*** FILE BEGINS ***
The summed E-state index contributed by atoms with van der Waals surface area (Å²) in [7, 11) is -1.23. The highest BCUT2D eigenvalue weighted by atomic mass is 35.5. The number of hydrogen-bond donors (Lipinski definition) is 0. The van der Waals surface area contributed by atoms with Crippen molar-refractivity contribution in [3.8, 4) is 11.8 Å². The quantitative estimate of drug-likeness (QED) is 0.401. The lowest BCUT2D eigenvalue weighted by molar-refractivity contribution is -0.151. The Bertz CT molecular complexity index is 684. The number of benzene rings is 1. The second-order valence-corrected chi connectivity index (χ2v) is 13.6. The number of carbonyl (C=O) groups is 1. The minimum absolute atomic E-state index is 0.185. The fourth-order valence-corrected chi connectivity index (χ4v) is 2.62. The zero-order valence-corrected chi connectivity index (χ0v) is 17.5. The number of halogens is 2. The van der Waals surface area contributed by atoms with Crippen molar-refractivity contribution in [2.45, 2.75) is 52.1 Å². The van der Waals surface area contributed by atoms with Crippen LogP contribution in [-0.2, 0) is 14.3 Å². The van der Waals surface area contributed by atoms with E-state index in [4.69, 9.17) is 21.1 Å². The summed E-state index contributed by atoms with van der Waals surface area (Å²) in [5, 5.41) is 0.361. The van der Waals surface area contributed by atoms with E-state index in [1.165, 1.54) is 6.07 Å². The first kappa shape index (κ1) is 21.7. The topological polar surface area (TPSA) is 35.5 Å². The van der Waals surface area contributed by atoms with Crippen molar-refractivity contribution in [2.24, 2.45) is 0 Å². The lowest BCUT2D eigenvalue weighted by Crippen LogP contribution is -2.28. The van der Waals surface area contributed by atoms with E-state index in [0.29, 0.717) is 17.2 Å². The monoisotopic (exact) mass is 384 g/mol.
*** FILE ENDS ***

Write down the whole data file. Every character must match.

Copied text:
The summed E-state index contributed by atoms with van der Waals surface area (Å²) in [7, 11) is -1.23. The highest BCUT2D eigenvalue weighted by atomic mass is 35.5. The number of hydrogen-bond donors (Lipinski definition) is 0. The van der Waals surface area contributed by atoms with Crippen molar-refractivity contribution in [3.8, 4) is 11.8 Å². The quantitative estimate of drug-likeness (QED) is 0.401. The lowest BCUT2D eigenvalue weighted by molar-refractivity contribution is -0.151. The Bertz CT molecular complexity index is 684. The number of benzene rings is 1. The second-order valence-corrected chi connectivity index (χ2v) is 13.6. The number of carbonyl (C=O) groups is 1. The minimum absolute atomic E-state index is 0.185. The fourth-order valence-corrected chi connectivity index (χ4v) is 2.62. The zero-order valence-corrected chi connectivity index (χ0v) is 17.5. The number of halogens is 2. The van der Waals surface area contributed by atoms with Crippen molar-refractivity contribution in [2.45, 2.75) is 52.1 Å². The van der Waals surface area contributed by atoms with Crippen LogP contribution in [-0.2, 0) is 14.3 Å². The van der Waals surface area contributed by atoms with E-state index in [4.69, 9.17) is 21.1 Å². The summed E-state index contributed by atoms with van der Waals surface area (Å²) in [5, 5.41) is 0.361. The van der Waals surface area contributed by atoms with E-state index in [1.165, 1.54) is 6.07 Å². The first kappa shape index (κ1) is 21.7. The topological polar surface area (TPSA) is 35.5 Å². The van der Waals surface area contributed by atoms with Crippen molar-refractivity contribution in [2.24, 2.45) is 0 Å². The lowest BCUT2D eigenvalue weighted by Crippen LogP contribution is -2.28. The van der Waals surface area contributed by atoms with E-state index in [0.29, 0.717) is 17.2 Å². The monoisotopic (exact) mass is 384 g/mol.